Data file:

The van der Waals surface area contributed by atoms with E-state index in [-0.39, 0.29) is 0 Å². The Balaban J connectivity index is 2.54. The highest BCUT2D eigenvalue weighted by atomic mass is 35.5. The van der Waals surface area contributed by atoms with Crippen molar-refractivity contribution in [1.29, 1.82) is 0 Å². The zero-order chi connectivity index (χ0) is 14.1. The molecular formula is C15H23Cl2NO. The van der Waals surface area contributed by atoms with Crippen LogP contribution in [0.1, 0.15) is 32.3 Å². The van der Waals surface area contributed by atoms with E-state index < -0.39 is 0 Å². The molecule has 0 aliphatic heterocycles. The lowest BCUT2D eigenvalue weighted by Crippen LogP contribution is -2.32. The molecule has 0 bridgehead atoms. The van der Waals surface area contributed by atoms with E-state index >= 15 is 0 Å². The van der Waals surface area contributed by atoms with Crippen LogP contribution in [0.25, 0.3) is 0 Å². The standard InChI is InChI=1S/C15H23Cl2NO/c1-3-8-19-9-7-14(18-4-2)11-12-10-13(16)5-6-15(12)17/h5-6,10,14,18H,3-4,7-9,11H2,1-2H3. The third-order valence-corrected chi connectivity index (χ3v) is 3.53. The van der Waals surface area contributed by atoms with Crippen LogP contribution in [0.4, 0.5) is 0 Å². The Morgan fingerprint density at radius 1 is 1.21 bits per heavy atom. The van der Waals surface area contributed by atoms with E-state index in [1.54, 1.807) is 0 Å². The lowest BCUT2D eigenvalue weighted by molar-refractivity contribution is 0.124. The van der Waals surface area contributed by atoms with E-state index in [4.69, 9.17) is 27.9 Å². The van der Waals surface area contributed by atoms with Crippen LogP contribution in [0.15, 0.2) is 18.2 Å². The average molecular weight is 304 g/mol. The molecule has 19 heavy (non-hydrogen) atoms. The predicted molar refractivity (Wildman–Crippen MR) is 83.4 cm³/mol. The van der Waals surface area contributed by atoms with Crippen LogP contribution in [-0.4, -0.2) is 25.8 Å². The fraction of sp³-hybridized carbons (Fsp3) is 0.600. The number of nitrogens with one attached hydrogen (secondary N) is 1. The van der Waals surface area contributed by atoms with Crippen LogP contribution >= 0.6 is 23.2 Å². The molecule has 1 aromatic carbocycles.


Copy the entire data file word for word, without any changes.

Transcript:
The van der Waals surface area contributed by atoms with E-state index in [-0.39, 0.29) is 0 Å². The Balaban J connectivity index is 2.54. The highest BCUT2D eigenvalue weighted by atomic mass is 35.5. The van der Waals surface area contributed by atoms with Crippen molar-refractivity contribution in [1.29, 1.82) is 0 Å². The zero-order chi connectivity index (χ0) is 14.1. The molecular formula is C15H23Cl2NO. The van der Waals surface area contributed by atoms with Crippen LogP contribution in [0.1, 0.15) is 32.3 Å². The van der Waals surface area contributed by atoms with E-state index < -0.39 is 0 Å². The molecule has 0 aliphatic heterocycles. The lowest BCUT2D eigenvalue weighted by Crippen LogP contribution is -2.32. The molecule has 0 bridgehead atoms. The van der Waals surface area contributed by atoms with E-state index >= 15 is 0 Å². The van der Waals surface area contributed by atoms with Crippen LogP contribution in [0.25, 0.3) is 0 Å². The standard InChI is InChI=1S/C15H23Cl2NO/c1-3-8-19-9-7-14(18-4-2)11-12-10-13(16)5-6-15(12)17/h5-6,10,14,18H,3-4,7-9,11H2,1-2H3. The third-order valence-corrected chi connectivity index (χ3v) is 3.53. The van der Waals surface area contributed by atoms with Crippen LogP contribution in [0.4, 0.5) is 0 Å². The Morgan fingerprint density at radius 1 is 1.21 bits per heavy atom. The van der Waals surface area contributed by atoms with E-state index in [1.54, 1.807) is 0 Å². The lowest BCUT2D eigenvalue weighted by molar-refractivity contribution is 0.124. The van der Waals surface area contributed by atoms with E-state index in [4.69, 9.17) is 27.9 Å². The van der Waals surface area contributed by atoms with Crippen LogP contribution in [0.15, 0.2) is 18.2 Å². The average molecular weight is 304 g/mol. The molecule has 19 heavy (non-hydrogen) atoms. The predicted molar refractivity (Wildman–Crippen MR) is 83.4 cm³/mol. The van der Waals surface area contributed by atoms with Crippen LogP contribution in [-0.4, -0.2) is 25.8 Å². The fraction of sp³-hybridized carbons (Fsp3) is 0.600. The number of nitrogens with one attached hydrogen (secondary N) is 1. The van der Waals surface area contributed by atoms with Crippen LogP contribution >= 0.6 is 23.2 Å². The molecule has 1 aromatic carbocycles.